Every morning, Monday through Friday, 33-year-old Jesus Martinez makes a pot of Folgers Classic Roast for the regulars at the Alcoholics Anonymous meetings in downtown Spokane.
"When that pot's done, honey, pour me a to-go," a gray-haired lady at the bar says. She lights a cigarette, trembling between her fingers, before she teeters outside.
The tip jar rattles.
Martinez is stocky and soft-spoken with wavy black hair falling past his shoulders and a rosary dangling around his neck. He likes it here behind the counter at the Alano Club, a clean and sober nonprofit where he's been volunteering since September. This place is the closest he's felt to home in a long time.
In 2001, Martinez pleaded not guilty by reason of insanity (NGRI) for a violent, drug-induced crime. He's now entering his 14th year of an indefinite commitment at Eastern State Hospital. For now, he has the court's permission to leave the grounds for short periods — including to serve coffee at the Alano Club — but he doesn't know if he'll ever leave the hospital for good.
Martinez is one of as many as seven new plaintiffs in a civil rights lawsuit pitting NGRI patients against the state of Washington. The suit alleges that current restrictions on NGRI patients at Eastern and Western State hospitals violate their constitutional and civil rights to adequate mental health treatment and release.
He joined the suit after one of the plaintiffs was permanently discharged from Eastern because his commitment was found unconstitutional. The case is scheduled to go to trial next October.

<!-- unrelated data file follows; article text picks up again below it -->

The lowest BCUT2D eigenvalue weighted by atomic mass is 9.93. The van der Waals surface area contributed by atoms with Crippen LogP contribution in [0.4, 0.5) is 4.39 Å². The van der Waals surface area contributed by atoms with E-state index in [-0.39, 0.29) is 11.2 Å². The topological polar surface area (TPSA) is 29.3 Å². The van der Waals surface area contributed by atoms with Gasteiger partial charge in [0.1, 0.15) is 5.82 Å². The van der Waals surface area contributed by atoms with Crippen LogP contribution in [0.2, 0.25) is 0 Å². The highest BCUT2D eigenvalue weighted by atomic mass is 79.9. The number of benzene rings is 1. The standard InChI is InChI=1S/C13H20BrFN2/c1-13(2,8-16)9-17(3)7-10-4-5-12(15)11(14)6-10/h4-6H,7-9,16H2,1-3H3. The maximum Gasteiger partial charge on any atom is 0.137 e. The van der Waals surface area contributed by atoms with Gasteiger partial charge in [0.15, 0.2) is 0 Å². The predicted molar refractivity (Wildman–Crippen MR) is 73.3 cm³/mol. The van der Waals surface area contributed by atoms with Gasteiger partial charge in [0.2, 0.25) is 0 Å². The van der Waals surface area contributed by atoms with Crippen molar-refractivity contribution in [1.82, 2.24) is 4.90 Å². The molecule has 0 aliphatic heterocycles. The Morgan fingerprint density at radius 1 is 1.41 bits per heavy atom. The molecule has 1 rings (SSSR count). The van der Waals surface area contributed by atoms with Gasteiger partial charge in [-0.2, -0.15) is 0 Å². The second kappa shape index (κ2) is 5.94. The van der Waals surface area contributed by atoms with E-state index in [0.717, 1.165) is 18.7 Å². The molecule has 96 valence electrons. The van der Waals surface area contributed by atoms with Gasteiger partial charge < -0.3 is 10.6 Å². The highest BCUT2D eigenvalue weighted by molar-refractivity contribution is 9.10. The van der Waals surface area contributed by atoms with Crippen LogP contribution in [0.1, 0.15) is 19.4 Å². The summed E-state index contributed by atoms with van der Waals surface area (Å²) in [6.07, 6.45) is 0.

All of the additional plaintiffs in the suit are either no longer mentally ill or dangerous, says Emily Cooper, an attorney at Disability Rights Washington, an advocacy group and co-counsel for the plaintiffs. "This isn't lawyers making these judgment calls; these are their own doctors saying this," she adds. "It defies logic that even one person who doesn't have mental illness should be confined at a mental health hospital. ... We're not talking about one. We're talking about several."
Martinez's current diagnoses: major depression, with a history of psychotic features and polysubstance abuse. Both, his doctors say, are in full remission. Martinez hasn't taken psychiatric medication in about eight years. He's currently petitioning the court, for the second time, for his final release from the hospital.
"I feel blessed overall, but I'm still stuck," he says. "I don't feel there's much treatment left for me at the hospital."
Just before 11 am, Martinez makes his first surveillance phone call to Eastern State. He makes sure to call on time. Once, he called 10 minutes too late; the hospital almost alerted the police.
"Hey, Kathy," he murmurs. "It's Jesus calling in."
When — or if — Martinez leaves the hospital, his dream is to open a food truck. He'll start his business in his hometown of Moses Lake before expanding across the state. He'll paint it blue — his favorite color. Perhaps he'll even liven up the exterior with a mural like the one he did in the geriatric unit at the hospital — a panoramic landscape brimming with purple mountains, lush forests and clear lakes. He's heard that the patients there find it calming.
He'll serve a rotating menu inspired by his favorite Asian and Mexican dishes, like pan-fried rice, noodles and teriyaki chicken, plus his mother's posole. And he'll make pastries. Croissants, danishes and donuts.
"My family's nickname for me is gordo — fat," he says with a faint smile.